I do good brunch. Forgive my hubris, but I do a bloody great brunch. This is one thing I know for sure. I devote a lot of energy to it. It is my favourite meal of the day and I have it most days. It is one of the perks of working from home (there are a few downsides too, trust me). I have never been one for eating straight out of bed in the morning. I have a coffee and a couple of hours later I turn my attention to the stove. It is often egg based, eggs are one of the most magical things in the world.
When my brunch is egg based, I think about what I want to dip into it that day. Earthy marmite buttered toast soldiers, bright asparagus wrapped in bacon or ham, something dippy, something firm, something that tastes great. I have made soldiers of sesame crusted tuna and salt and pepper tofu, shaped into perfect egg soldier size, perfect for dragging through a glorious runny yolk.
This Sunday my first thoughts went to a simple sourdough soldier, quick and earnest, it would get the job done. I also spied my tub of yeast flakes, something I love since my university vegetarian days (YES, really!), something used as a cheese substitute by vegans, but loved by many for the joy it brings on its own. I had a cauliflower too, and all I could think about was how awesome that would be cut into steaks and fried in butter with an egg on top and a yeasty crumble. I would baste the cauliflower gently with butter as it cooked. And, what about crisp sage leaves, to bring it to the next level?
Cauliflower is having a moment. It is everywhere right now. Carb avoiders love it and turn it into cauliflower rice and cous cous (which are pretty much the same thing, just blitzed cauliflower, and they taste good), and even make pizza bases from it, stringing it together with cheese. This makes sense, cauliflower and cheese covered with pizza toppings, and more cheese? What is not to love? (Although don’t ever give me one instead of real pizza, please). I still love it as a simple cauliflower cheese, I love it spiced and fried to dip into a runny egg (turmeric, cumin and chilli work really well).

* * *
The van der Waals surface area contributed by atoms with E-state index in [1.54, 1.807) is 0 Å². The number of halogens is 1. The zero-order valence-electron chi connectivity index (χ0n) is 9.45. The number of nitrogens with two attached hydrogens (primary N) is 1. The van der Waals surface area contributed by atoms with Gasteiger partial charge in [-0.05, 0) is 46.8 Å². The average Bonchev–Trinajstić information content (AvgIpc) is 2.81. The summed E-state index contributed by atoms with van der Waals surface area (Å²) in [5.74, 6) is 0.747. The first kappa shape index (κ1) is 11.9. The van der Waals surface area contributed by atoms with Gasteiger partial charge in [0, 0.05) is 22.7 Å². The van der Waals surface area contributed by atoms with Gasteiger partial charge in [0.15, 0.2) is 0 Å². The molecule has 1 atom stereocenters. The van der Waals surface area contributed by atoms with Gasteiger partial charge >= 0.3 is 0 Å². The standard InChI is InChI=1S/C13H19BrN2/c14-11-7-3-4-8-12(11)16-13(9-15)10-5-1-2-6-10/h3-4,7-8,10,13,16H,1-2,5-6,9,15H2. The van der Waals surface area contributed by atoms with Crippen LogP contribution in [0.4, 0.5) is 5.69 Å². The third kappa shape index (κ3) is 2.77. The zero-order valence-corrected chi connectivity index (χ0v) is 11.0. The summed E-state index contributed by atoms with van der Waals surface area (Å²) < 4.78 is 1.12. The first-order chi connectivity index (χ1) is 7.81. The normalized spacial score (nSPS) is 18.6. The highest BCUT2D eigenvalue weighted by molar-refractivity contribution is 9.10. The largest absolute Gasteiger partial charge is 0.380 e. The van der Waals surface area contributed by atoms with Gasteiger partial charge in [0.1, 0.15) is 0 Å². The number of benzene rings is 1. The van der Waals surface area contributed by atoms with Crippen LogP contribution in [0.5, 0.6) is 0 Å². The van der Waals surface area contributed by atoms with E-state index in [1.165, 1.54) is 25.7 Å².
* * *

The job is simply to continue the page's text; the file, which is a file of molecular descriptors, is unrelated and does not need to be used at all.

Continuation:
Yeast flakes? Cheesy joy and a complete protein packed with vitamins and minerals. It is not a surprise that yeast flakes are favoured by vegans for the cheesy nirvana they deliver, they are a wonderful ingredient which should be embraced by all for their wonderful unique and intense flavour. Yeast flakes an umami bomb, they have such intense flavour they taste like they could not possibly be good for you. Yeast flakes are also loved by exercise fanatics as they are a dense with nutrients. (Someone please save me if I ever start eating powdered protein or something similar. Where is the JOY?!).
A big tub of yeast flakes will go a long way. Combined with butter and chilli they make a terrific spread for toast. Like try and have just one slice of that, I had four. Combined with nuts they make a terrific crumble topping for anything savoury. Pounded to a powder and mixed into a béchamel or beurre blanc you get something deeply addictive. And they are very good for you too, packed with vitamin B.
Note – don’t confuse yeast flakes with bakers yeast and brewers yeast. They are different animals! I use these yeast flakes from Engevita enriched with extra B12.
- A cross section slice of cauliflower, approx 1 inch / 2.5cm thick
- One egg
- 50g butter (and more in case you need it)
- 4 heaped tbsp of yeast flakes (see note above)
- 50g hazelnuts, coarsely chopped, bashed or blitzed in a food processor
- 3 tbsp small pieces of chopped cauliflower
- 6 sage leaves
Melt the butter and fry the cauliflower in it over a medium heat turning occasionally in a large frying pan or skillet. This will take about 15 − 20 minutes.
For the last 5 minutes, first crisp your sage leaves by frying them in the butter until they speckle, turn darker and start to stiffen. Remove and keep to the side.
Add a bit more butter if needed, then add the small cauliflower pieces, hazelnuts and yeast flakes.
When the cauliflower is almost there, poach your egg. The trick to poached eggs is to use very fresh eggs (try your farmers market, by the time they get to the summer market they are often a week old) and to only just simmer the water, don’t let it boil. Light bubbles like champagne barely breaking the surface is all you need. If you are worried your eggs aren’t fresh enough add a little vinegar to help tighten the white and swirl the water with a spoon to create a whirlpool before dropping the cracked egg into it. I always find it easier tic rack the egg into a ramekin or cup before hand. Poach to your liking, I like a set white and very runny yolk.
Season to taste. Serve the cauliflower steak with the egg and crumble on top, and a scattering of the sage leaves.
Latest posts by Niamh (see all)
- 2016: All that Travel, Cooking, Eating and a Vegetable Garden - December 31, 2016
- How to Make Cappelletti in Brodo from San Marino for Christmas Lunch - December 24, 2016
- Top Tips for How to Cook the Perfect Turkey - December 24, 2016